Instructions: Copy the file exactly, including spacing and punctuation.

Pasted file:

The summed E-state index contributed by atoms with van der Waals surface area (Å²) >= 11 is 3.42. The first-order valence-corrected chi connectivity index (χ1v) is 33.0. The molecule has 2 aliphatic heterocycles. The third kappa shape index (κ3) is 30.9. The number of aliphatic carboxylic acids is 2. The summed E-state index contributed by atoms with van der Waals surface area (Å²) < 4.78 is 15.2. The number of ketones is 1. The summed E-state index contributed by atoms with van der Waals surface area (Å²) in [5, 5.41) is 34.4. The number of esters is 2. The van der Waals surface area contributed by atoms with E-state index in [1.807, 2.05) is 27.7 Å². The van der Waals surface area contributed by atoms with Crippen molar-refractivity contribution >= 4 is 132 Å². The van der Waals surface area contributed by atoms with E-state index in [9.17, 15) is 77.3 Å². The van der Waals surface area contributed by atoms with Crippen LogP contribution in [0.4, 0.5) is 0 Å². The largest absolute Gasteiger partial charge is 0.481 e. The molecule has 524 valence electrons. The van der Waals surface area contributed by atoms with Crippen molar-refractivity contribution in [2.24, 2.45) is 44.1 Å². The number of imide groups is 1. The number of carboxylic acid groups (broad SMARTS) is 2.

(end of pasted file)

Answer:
The summed E-state index contributed by atoms with van der Waals surface area (Å²) >= 11 is 3.42. The first-order valence-corrected chi connectivity index (χ1v) is 33.0. The molecule has 2 aliphatic heterocycles. The third kappa shape index (κ3) is 30.9. The number of aliphatic carboxylic acids is 2. The summed E-state index contributed by atoms with van der Waals surface area (Å²) < 4.78 is 15.2. The number of ketones is 1. The summed E-state index contributed by atoms with van der Waals surface area (Å²) in [5, 5.41) is 34.4. The number of esters is 2. The van der Waals surface area contributed by atoms with E-state index in [1.807, 2.05) is 27.7 Å². The van der Waals surface area contributed by atoms with Crippen molar-refractivity contribution >= 4 is 132 Å². The van der Waals surface area contributed by atoms with E-state index in [9.17, 15) is 77.3 Å². The van der Waals surface area contributed by atoms with Crippen LogP contribution in [0.4, 0.5) is 0 Å². The largest absolute Gasteiger partial charge is 0.481 e. The molecule has 524 valence electrons. The van der Waals surface area contributed by atoms with Crippen molar-refractivity contribution in [2.24, 2.45) is 44.1 Å². The number of imide groups is 1. The number of carboxylic acid groups (broad SMARTS) is 2.